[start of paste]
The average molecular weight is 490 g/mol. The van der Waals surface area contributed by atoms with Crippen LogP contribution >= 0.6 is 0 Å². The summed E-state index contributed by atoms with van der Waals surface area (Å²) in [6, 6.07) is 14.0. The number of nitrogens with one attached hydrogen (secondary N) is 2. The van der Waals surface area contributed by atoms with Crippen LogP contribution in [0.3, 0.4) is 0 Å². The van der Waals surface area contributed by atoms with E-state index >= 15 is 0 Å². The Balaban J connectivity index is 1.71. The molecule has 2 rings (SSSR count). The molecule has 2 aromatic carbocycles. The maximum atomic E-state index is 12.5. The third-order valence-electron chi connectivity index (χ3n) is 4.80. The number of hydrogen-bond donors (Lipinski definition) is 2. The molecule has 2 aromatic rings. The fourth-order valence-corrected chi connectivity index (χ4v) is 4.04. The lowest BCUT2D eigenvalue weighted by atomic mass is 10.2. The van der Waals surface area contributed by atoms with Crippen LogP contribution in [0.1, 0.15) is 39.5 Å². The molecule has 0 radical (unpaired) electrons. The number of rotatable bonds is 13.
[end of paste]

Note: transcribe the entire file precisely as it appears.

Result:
The average molecular weight is 490 g/mol. The van der Waals surface area contributed by atoms with Crippen LogP contribution >= 0.6 is 0 Å². The summed E-state index contributed by atoms with van der Waals surface area (Å²) in [6, 6.07) is 14.0. The number of nitrogens with one attached hydrogen (secondary N) is 2. The van der Waals surface area contributed by atoms with Crippen LogP contribution in [0.3, 0.4) is 0 Å². The van der Waals surface area contributed by atoms with E-state index >= 15 is 0 Å². The Balaban J connectivity index is 1.71. The molecule has 2 rings (SSSR count). The molecule has 2 aromatic carbocycles. The maximum atomic E-state index is 12.5. The third-order valence-electron chi connectivity index (χ3n) is 4.80. The number of hydrogen-bond donors (Lipinski definition) is 2. The molecule has 2 aromatic rings. The fourth-order valence-corrected chi connectivity index (χ4v) is 4.04. The lowest BCUT2D eigenvalue weighted by atomic mass is 10.2. The van der Waals surface area contributed by atoms with Crippen LogP contribution in [0.1, 0.15) is 39.5 Å². The molecule has 0 radical (unpaired) electrons. The number of rotatable bonds is 13.